“Manipur was an Indigenous nation that was chipped away at, century after century,” Nepram said. “Our narratives were completely, deliberately wiped out.”
The erasure has been so successful that some Indians of the majority ethnicity don’t consider people who look like Nepram to be “Indian.” When she was a college student in Delhi, Nepram said, she was sometimes asked what country she was from — an experience familiar to many people from her region.
She blames the government for this, adding, “I feel sorry for my fellow Indians who don’t know anything about us and our history.”
Nepram learned about her Indigenous ancestry from a young age. Her grandfather followed the Indigenous Sanamahi faith — though he was ostracized for it, he gave up the Hindu faith after seeing Hindu priests’ exploitation of his people. Throughout Nepram’s childhood, her grandfather would share the oral histories of Manipur’s Indigenous tribes, counting on the next generation to preserve the stories.
Today, “His stories remain in my consciousness,” Nepram said, but she wants to ensure they are documented elsewhere. She sees Harvard’s archives as the ideal place for records and artifacts of her people.
“If they’re brought here, they’ll be safe,” she said.
In her library fellowship this year, Nepram began by surveying collections to get a sense of the materials they hold related to Manipur. Based on what she found — and didn’t find — she put together lists for suggested collection development. Her ideas include not just books, but items such textiles woven by Indigenous women and posters protesting violence.
“Bina has helped us figure out which materials in our collections are most critical to digitize and make available,” Gilman said. “She has also helped us figure out what contemporary works are missing from our collections, which helps us incorporate more Indigenous voices. It would be fantastic to continue this kind of work with other Indigenous scholars from different regions of the world.”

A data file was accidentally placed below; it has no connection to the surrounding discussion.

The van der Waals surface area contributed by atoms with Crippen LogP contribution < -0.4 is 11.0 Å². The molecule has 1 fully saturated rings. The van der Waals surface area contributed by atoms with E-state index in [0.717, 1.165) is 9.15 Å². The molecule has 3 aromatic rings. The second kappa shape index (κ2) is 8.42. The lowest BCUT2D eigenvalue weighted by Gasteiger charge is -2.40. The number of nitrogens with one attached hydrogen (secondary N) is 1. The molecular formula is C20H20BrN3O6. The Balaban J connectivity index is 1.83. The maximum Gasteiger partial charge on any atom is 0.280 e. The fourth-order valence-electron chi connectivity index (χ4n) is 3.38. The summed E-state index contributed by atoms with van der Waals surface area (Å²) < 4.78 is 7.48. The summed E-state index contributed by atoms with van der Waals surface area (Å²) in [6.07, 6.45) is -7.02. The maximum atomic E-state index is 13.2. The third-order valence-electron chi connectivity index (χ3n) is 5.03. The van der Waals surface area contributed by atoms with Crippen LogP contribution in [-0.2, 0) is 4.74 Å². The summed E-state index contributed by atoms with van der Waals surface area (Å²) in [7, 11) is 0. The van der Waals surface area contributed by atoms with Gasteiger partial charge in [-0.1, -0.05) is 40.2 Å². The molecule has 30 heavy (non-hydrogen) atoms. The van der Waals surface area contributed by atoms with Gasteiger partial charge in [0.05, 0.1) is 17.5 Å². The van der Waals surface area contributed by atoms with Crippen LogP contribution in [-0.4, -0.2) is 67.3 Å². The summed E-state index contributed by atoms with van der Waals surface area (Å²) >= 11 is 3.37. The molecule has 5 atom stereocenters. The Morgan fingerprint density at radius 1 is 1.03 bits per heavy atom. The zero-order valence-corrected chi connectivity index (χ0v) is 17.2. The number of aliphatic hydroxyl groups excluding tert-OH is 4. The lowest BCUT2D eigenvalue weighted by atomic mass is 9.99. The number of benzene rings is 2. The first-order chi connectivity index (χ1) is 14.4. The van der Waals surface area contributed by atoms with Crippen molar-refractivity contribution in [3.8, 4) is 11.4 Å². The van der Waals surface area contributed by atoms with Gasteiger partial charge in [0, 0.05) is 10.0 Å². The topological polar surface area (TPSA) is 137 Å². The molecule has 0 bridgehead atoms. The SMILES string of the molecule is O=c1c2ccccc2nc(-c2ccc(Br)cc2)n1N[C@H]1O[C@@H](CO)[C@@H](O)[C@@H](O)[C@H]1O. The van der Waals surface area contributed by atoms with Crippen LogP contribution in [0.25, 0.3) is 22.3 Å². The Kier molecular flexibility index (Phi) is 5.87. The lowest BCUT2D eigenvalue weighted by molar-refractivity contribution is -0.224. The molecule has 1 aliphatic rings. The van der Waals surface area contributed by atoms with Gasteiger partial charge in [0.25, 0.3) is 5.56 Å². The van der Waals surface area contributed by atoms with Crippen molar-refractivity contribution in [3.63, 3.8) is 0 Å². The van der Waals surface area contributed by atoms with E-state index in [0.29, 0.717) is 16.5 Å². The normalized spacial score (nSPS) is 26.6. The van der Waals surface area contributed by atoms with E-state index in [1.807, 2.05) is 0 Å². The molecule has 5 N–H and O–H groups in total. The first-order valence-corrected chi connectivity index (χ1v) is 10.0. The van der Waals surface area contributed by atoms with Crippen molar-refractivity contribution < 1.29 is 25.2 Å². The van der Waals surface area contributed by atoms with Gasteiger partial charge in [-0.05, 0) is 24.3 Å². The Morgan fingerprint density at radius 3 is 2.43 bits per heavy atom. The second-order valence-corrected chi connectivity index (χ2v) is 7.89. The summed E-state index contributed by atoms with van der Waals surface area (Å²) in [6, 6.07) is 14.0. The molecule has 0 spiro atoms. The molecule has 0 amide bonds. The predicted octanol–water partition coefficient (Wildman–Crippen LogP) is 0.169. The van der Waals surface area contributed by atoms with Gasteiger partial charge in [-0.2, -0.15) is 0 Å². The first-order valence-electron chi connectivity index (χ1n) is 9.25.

As she neared the end of her fellowship last month, Nepram delivered the George Parker Winship Lecture at Houghton Library.
“It was the first-ever public talk on this archiving, and the poster of the talk was going viral at home in Manipur,” she said. “It was such a historic moment for our people.”
Though Nepram’s research has been dedicated to preservation of her own culture, she knows there are many Indigenous groups that have faced similar oppression and erasure.
“I’m asking, how do we rectify those missing narratives?” she said. “Every culture is special, and I want every culture to thrive, because cultures teach each other new things.”
Her next research project will focus on the pre-colonial confederation of Iroquois Confederacy of North America, which Nepram said has similarities to the 12th-century Constitution of Manipur. She plans to study the two and compare them — both forms of government, she noted, are precursors to the philosophy of the modern United Nations.
“I’m of the firm belief we need to look back at some of these good practices,” she said. “There’s a culture of coexistence among Indigenous peoples that I feel we’ve forgotten in the making of the modern world. I think Indigeneity can bring a lot of lost wisdom that will help us find peace.”